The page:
Types of Assault Charges in the State of Washington and Their Consequences
The state of Washington categorizes crimes and punishments according to a range of factors, with more serious infractions leading to more punishment. Assault crimes in Washington range from misdemeanors to felonies, and are categorized as either 1st, 2nd, 3rd, or 4th-degree assault.
Assault in the 1st degree is the most severe assault charge and is classified as a Class A felony. Assault in the 4th degree is the least severe assault charge in the state of Washington, and is classified as a gross misdemeanor.
Though state law does not explicitly define the term “assault,” the courts, through common law, have defined the term to encompass:
- Intentionally touching another in a way that is harmful, or offensive;
- Attempting to inflict bodily injury upon another;
- An attempt, with unlawful force, to inflict bodily injury upon another person; and
- Placing another person in fear of bodily harm, whether or not you intended to do so
A touching is considered to be harmful and offensive if it happened without the consent of the person who was touched, and if it would also be offensive to the average person. Examples include, hitting, punching, kicking, cutting, shooting, or any other contact that would be deemed offensive.
Physical scars and injuries are not necessary requirements for an assault charge, though the extent to which the victim suffered physical scars and injuries may play a role in the severity of the charge.
If you or someone you care about has been charged with assault in the state of Washington, it is important to retain a qualified criminal defense attorney right away. Contact Bugbee Law Office today at (509) 337-5082 to arrange a free consultation with an experienced Washington criminal defense attorney.
1st-Degree Assault in the State of Washington (RCW 9A.36.011)
1st-degree assault in Washington is defined as intentionally causing great bodily harm to another by:
- A firearm, weapon, or force likely to cause great bodily harm or death;
- Transmitting or exposing a poison, HIV, or other destructive substance; or
- Inflicting great bodily harm.
The penalties for 1st-degree assault include 93-123 days in jail and fines of up to $50,000.
2nd-Degree Assault in the State of Washington (RCW 9A.36.021)
2nd-degree assault in the state of Washington is defined as any assault not amounting to 1st-degree assault and that involves:
- Assault with the intent to inflict substantial bodily harm;
- Intentionally causing great bodily harm to an unborn child by injuring the mother;
- Striking another with a deadly weapon with the intent to commit a felony;
- Transmitting or exposing a poison, HIV, or other destructive substance;
- Inflicting bodily harm that is considered tortuous;
2nd-degree assault is a Class B felony, punishable by up to ten years of incarceration and $20,000 in fines. If the crime was sexually motivated, the offense can be upgraded to a 1st-degree felony.
3rd-Degree Assault in the State of Washington (RCW 9A.36.031)
3rd-degree assault is defined as assaulting or causing bodily harm by criminal negligence to any member of the following groups of people:
- Law enforcement officers;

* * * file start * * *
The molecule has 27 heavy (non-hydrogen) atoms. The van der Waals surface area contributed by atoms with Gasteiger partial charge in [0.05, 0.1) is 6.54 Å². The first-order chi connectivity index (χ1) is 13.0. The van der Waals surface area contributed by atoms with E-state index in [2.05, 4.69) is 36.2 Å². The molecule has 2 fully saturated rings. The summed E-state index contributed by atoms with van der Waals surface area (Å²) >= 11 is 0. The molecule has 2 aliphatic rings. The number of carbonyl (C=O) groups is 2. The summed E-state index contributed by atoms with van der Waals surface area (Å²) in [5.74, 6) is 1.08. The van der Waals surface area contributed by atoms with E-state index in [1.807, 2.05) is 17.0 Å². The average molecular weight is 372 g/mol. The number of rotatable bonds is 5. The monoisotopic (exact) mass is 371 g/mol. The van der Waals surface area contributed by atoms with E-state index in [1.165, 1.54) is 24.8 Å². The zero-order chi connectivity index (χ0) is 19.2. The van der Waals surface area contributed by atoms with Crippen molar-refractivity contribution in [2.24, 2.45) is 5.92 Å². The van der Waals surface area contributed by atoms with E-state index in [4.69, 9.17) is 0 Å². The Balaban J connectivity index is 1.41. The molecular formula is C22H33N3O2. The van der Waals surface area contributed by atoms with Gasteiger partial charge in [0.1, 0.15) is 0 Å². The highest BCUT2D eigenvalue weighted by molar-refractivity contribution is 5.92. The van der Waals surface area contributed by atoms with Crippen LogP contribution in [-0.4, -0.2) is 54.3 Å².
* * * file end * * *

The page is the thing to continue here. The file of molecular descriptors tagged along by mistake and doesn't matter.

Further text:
- School bus drivers or public transportation workers;
- Judicial officers and court employees; and
- Nurses, physicians, and other healthcare providers.
A 3rd-degree assault in Washington is a Class C felony, and the possible punishments include up to five years in prison and up to $10,000 in fines.
4th-Degree Assault in the State of Washington (RCW 9A.36.041)
A 4th-degree assault in the state of Washington is essentially any assault not severe enough to be classified otherwise. A 4th-degree assault is classified as a gross misdemeanor and is punishable by up to 90 days in jail and a fine of up to $1000.
Defending an Assault Charge in the State of Washington
Even for a first-time felony assault charge, the prosecutor may be willing to enter a plea bargain to a lesser crime. The possible outcome depends on the facts of the case, the nature of the injuries to the victim, and your prior convictions or arrests.
One way to fight an assault charge is by arguing self-defense. You may defend yourself to fend off an attack, or in the defense of others.
However, the law of self-defense is complicated and has certain exceptions, including when you claim self-defense, but were the initial aggressor. Also, you cannot use deadly physical force, unless it is being used on you, and you cannot retreat safely (unless in your own home).
The best way to determine the possible outcome of an assault charge of any degree is to contact an experienced Washington criminal defense lawyer to discuss your case fully.
Contact an Experienced Spokane, Washington Criminal Defense Lawyer
An assault charge of any degree is a very serious charge. What’s more, it is often charged along with other serious crimes, meaning that your freedom may be in significant jeopardy.
If you have been charged with assault in the state of Washington, call Bugbee Law Office at (509) 337-5082, or visit our contact page 24/7 to arrange a free consultation with an experienced Spokane, Washington criminal defense lawyer.
The information on this website is for general information purposes only. Nothing on this site should be taken as legal advice for any individual case or situation. This information is not intended to create, and receipt or viewing does not constitute, an attorney-client relationship.
© 2016 Bugbee Law Offices, P.S.